Like it or not, Republicans, your field of candidates for the presidential nomination is set
With New Jersey Gov. Chris Christie finally having closed the door for good on a bid for the 2012 Republican presidential nomination, the field of contestants is now set. It will only get smaller from here on. Only the political equivalent of an asteroid hitting planet Earth could occasion the emergence of another major candidate.
So, let’s size-up each of the principal candidates:
Mitt Romney — He looks presidential and is a fairly decent debater, but he’s also a flip-flopper extraordinaire whose relatively moderate positions of the past make him persona non grata among hard-core conservatives. On the other hand, he would probably have a better chance than the others to defeat President Obama, which makes him, at this point, the favorite to win the nomination.
Rick Perry — He’s a loose cannon, a weak debater and, most tellingly, a guy Obama would love to face in the general election. His rhetoric on Social Security is an albatross, and his record on illegal immigration has alienated him from much of the Tea Party gang. His chances of winning the nomination are fading fast.
Herman Cain — His business background as a pizza magnate is a plus, and his style has charmed much of the GOP base. But his positions on most issues are weak, and his embrace of Islamophobia — especially with regard to the Sharia law bugaboo — casts him as a bit of a kook. He’s a long-shot, at best, for the nomination.
Ron Paul — His small army of hard-core libertarians provide him sufficient funding to stay in the race as long as he wants, but he has no chance whatever of becoming the nominee. He’s a cranky, eccentric old man whose positions make him utterly unelectable beyond his Texas congressional district.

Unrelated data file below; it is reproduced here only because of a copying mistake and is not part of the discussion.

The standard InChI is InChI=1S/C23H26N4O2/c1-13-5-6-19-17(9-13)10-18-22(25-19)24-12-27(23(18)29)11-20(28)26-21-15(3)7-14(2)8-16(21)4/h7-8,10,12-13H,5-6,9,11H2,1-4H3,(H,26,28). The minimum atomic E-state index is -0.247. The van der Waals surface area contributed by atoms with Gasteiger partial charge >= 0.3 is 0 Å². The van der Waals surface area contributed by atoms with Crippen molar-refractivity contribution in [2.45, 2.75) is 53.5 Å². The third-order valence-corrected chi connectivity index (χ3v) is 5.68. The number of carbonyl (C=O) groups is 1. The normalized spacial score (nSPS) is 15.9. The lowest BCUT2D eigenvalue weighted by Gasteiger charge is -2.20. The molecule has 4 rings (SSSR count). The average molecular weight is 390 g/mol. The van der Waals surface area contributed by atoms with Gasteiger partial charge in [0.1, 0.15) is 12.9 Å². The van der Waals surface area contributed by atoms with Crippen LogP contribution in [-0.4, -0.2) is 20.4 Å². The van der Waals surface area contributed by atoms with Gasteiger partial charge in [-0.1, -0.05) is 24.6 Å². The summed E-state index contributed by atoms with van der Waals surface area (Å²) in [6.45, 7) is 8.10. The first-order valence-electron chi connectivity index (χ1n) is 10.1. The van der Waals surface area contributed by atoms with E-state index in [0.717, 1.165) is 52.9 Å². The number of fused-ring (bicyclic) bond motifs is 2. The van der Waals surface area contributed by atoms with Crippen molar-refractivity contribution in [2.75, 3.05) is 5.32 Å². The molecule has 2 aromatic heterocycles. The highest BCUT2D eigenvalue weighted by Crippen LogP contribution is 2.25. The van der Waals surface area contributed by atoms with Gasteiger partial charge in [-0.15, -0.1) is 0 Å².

Michele Bachmann — She was the flavor of the month (or a few weeks, anyway) when she won the Ames Straw Poll in Iowa but has since faded to insignificance. Her misstatements are innumerable, and her campaign is running very low on money. She might do well in the Iowa caucuses in January, if she lasts that long, but thereafter lies only oblivion for her candidacy.
Newt Gingrich — This guy has more baggage than a carousel at O’Hare Airport. His stint as speaker of the U.S. House in the 1990s ended in ignominy, and his marital record has left him with rice scars and a trail of infidelities. He’s a bookish guy, a smart guy, but his condescending style isn’t going to cut it. He has no chance whatever.
Jon Huntsman — A former governor with a fairly good record, he’s too moderate to pass muster with the Republican base. If he does fairly well in the New Hampshire primary (where Romney is the clear favorite at this point), he might remain at least marginally viable. But he’s only a long-shot for the nomination.
Rick Santorum — He’s the homophobes’ homophobe, a prickly theocrat who got bounced from his U.S. Senate seat in Pennsylvania by a thumping margin. He has no chance.
Gary Johnson (not pictured above) — He’s a former governor of New Mexico and, like Ron Paul, a libertarian. He’s not going anywhere.